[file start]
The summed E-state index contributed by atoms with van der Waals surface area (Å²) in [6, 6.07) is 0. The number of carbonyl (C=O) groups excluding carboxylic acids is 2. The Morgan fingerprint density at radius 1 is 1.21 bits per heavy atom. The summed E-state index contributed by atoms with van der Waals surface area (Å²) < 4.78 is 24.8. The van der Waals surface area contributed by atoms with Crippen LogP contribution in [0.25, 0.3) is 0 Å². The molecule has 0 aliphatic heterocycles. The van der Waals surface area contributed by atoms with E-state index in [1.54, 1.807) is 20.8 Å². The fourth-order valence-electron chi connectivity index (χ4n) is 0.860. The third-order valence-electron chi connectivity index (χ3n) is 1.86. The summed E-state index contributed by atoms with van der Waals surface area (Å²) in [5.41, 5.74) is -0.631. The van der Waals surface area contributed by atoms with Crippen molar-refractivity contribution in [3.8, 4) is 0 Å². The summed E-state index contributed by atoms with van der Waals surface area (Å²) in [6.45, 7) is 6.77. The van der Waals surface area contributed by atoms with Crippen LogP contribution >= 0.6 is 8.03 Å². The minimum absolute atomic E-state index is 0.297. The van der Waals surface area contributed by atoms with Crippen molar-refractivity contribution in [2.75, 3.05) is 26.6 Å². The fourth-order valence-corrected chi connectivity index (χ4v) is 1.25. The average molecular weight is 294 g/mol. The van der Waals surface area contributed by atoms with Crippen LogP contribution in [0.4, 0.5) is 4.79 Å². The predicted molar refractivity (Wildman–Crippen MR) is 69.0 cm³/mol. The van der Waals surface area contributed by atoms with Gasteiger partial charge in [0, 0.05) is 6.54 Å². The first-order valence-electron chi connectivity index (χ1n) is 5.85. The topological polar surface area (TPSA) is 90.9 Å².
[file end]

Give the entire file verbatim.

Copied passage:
The summed E-state index contributed by atoms with van der Waals surface area (Å²) in [6, 6.07) is 0. The number of carbonyl (C=O) groups excluding carboxylic acids is 2. The Morgan fingerprint density at radius 1 is 1.21 bits per heavy atom. The summed E-state index contributed by atoms with van der Waals surface area (Å²) < 4.78 is 24.8. The van der Waals surface area contributed by atoms with Crippen LogP contribution in [0.25, 0.3) is 0 Å². The molecule has 0 aliphatic heterocycles. The van der Waals surface area contributed by atoms with E-state index in [1.54, 1.807) is 20.8 Å². The fourth-order valence-electron chi connectivity index (χ4n) is 0.860. The third-order valence-electron chi connectivity index (χ3n) is 1.86. The summed E-state index contributed by atoms with van der Waals surface area (Å²) in [5.41, 5.74) is -0.631. The van der Waals surface area contributed by atoms with Crippen molar-refractivity contribution in [3.8, 4) is 0 Å². The summed E-state index contributed by atoms with van der Waals surface area (Å²) in [6.45, 7) is 6.77. The van der Waals surface area contributed by atoms with Crippen LogP contribution >= 0.6 is 8.03 Å². The minimum absolute atomic E-state index is 0.297. The van der Waals surface area contributed by atoms with Crippen molar-refractivity contribution in [2.75, 3.05) is 26.6 Å². The fourth-order valence-corrected chi connectivity index (χ4v) is 1.25. The average molecular weight is 294 g/mol. The van der Waals surface area contributed by atoms with Crippen LogP contribution in [0.4, 0.5) is 4.79 Å². The predicted molar refractivity (Wildman–Crippen MR) is 69.0 cm³/mol. The van der Waals surface area contributed by atoms with Gasteiger partial charge in [0, 0.05) is 6.54 Å². The first-order valence-electron chi connectivity index (χ1n) is 5.85. The topological polar surface area (TPSA) is 90.9 Å².